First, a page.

One of the specialized training courses that the future airmen were to take part in was Commando training. It is not
always mentioned or dealt with in many of the airmen's stories. Sometimes just a short paragraph.
Along with information collected from a number of contacts and sources I have put together some details
The courses were sometimes a combination of survival training, combat and hand to hand fighting.
And other times the survival training was a separate exercise. When the training was conducted it also seems to vary,
at first it seem to be determined by what year. Two accounts mention that it was after arrival at Bournemouth
Reception Center during both 1943 and 1944. While in the case of future 419 pilot F/O William Smith, his course was
in Nova Scotia at Maitland and he clearly labels it in his notes as "Commando" training.
A Walk in The Woods
UK survival courses were held in the Downs of Northern England, a rugged and hilly area with scatterings of small woods.
Very rural in nature
it would be a good vacation spot for hikers. The course though had nothing to do with vacationing, although hiking was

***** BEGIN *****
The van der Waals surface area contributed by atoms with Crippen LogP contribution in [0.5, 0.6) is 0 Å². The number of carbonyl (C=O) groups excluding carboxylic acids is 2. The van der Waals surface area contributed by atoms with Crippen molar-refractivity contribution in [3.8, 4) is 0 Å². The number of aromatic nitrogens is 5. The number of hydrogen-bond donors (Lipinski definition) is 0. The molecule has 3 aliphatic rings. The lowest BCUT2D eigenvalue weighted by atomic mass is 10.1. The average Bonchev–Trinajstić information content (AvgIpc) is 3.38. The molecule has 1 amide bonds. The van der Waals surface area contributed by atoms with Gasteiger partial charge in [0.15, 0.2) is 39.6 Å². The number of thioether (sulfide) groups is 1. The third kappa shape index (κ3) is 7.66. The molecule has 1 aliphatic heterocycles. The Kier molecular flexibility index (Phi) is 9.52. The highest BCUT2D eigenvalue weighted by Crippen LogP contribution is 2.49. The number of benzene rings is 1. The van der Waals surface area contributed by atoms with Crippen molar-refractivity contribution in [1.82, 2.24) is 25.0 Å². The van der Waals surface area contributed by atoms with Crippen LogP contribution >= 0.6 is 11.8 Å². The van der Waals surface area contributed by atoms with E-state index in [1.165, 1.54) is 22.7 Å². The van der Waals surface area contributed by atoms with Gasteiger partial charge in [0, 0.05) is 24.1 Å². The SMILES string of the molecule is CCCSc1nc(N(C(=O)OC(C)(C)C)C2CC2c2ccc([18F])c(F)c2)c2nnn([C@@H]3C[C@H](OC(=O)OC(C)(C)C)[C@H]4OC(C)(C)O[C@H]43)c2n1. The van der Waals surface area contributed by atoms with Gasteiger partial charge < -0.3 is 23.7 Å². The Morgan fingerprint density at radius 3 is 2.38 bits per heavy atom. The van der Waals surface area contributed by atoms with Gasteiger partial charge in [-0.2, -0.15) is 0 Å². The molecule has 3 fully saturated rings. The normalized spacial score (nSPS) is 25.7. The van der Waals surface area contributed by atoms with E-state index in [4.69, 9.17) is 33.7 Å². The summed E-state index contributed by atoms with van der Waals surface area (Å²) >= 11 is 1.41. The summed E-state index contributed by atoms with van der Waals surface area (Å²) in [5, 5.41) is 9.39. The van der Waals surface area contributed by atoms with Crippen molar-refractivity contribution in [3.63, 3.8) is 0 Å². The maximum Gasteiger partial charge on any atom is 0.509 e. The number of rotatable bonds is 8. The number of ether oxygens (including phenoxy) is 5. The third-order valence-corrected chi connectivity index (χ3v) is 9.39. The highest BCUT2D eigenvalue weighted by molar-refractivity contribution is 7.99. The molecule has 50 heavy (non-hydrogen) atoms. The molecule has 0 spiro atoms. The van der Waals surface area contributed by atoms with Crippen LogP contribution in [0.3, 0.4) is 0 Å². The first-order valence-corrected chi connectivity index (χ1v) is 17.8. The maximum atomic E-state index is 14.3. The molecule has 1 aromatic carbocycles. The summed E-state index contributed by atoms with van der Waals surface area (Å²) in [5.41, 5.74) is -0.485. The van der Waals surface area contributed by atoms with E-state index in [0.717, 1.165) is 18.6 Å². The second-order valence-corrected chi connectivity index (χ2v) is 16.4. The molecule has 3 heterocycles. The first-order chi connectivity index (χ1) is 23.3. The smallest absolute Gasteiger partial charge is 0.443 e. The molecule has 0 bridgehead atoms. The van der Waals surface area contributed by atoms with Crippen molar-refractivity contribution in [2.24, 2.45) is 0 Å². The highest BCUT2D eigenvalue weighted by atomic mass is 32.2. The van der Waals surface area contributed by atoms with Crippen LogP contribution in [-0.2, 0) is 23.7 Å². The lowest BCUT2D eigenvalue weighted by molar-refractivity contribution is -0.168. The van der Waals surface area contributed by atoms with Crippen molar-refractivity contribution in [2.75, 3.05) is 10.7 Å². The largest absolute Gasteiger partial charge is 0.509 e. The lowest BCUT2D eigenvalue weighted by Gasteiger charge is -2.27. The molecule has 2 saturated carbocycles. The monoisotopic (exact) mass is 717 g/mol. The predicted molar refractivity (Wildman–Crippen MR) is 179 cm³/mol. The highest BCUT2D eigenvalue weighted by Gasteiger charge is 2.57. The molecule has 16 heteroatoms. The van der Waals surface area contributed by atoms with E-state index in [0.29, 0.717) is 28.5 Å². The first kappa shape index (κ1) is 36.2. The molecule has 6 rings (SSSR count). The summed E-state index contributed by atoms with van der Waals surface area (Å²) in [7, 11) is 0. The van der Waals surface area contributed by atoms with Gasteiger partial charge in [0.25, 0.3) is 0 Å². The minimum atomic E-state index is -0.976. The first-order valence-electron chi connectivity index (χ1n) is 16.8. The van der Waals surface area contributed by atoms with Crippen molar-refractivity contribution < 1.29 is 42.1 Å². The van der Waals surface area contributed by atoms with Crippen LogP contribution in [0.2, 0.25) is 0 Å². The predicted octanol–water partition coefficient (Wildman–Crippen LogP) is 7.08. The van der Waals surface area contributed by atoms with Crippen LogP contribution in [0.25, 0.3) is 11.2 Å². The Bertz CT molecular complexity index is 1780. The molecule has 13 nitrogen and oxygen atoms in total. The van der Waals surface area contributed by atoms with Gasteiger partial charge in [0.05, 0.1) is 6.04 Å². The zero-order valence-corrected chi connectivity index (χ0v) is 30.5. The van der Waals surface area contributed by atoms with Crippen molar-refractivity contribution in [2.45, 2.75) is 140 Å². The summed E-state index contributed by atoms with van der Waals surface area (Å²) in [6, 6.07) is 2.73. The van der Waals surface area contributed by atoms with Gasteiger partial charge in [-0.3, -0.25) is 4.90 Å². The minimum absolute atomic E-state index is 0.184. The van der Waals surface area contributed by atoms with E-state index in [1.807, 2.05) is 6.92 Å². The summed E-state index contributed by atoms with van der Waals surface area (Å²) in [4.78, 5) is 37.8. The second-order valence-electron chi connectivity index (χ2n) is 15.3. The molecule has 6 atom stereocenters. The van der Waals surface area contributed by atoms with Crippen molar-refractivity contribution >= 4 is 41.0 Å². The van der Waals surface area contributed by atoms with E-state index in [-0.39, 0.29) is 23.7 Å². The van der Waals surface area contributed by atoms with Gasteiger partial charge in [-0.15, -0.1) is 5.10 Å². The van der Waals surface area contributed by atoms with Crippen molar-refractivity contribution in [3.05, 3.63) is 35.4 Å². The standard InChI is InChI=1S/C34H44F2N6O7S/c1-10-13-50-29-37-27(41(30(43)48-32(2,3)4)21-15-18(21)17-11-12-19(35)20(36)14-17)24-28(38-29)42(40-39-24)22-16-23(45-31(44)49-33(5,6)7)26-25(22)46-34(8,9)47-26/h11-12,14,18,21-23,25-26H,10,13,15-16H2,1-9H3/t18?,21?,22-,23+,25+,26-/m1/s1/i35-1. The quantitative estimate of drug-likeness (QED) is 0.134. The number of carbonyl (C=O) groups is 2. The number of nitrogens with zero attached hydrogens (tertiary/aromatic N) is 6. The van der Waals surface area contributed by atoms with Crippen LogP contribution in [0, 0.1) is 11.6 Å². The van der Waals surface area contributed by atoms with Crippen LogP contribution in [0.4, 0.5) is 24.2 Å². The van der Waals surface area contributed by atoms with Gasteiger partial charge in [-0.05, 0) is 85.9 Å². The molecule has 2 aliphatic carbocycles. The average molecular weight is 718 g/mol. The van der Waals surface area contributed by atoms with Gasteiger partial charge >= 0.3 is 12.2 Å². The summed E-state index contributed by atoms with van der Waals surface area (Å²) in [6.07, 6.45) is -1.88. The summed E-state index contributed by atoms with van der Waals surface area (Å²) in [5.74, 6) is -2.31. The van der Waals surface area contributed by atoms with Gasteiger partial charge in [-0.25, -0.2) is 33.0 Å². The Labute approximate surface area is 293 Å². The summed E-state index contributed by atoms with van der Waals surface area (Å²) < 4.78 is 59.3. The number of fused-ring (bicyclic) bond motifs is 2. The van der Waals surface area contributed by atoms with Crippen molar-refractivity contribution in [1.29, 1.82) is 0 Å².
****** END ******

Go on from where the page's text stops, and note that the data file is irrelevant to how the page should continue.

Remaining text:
on the menu. Long marches or walks of 20 to 40 miles were all part of the conditioning. Lunches supplied by Mother Nature
if you could catch one.
UK Commando Training
The hand to hand combat training was sometimes held in Devon. The Instructors if you were unlucky were real Commando
Instructors. Some who looked down upon the air force trainees placed under their gentle care.
Other camps were run by the
RAF Servicing Commando units. Who although were RAF and trained in the different trades such as Fitters, Aero-Mechanics, Armourers were also
trained to defend their forward bases as well as maintain aircraft based in Europe.
One airmen and future pilot described the training he received from yet another group, the RAF Regiment as
"being reduced to ribbons with their toughing up courses".
All Were Invited
The aircrew were not the only ones to be placed in the combat courses, although they would be most likely to need it.
Even ground crews stationed in England were placed in the hand to hand combat courses and they
were taught some methods that stayed with them through their whole lives. My father, late in his 60's could still
remember the holds and throws he was taught some 30 years later.
The photos to the right taken at Maitland in February of 1944 and part of the collection of William Smith show
future pilot Smith on an obstacle course, camouflage and target practise.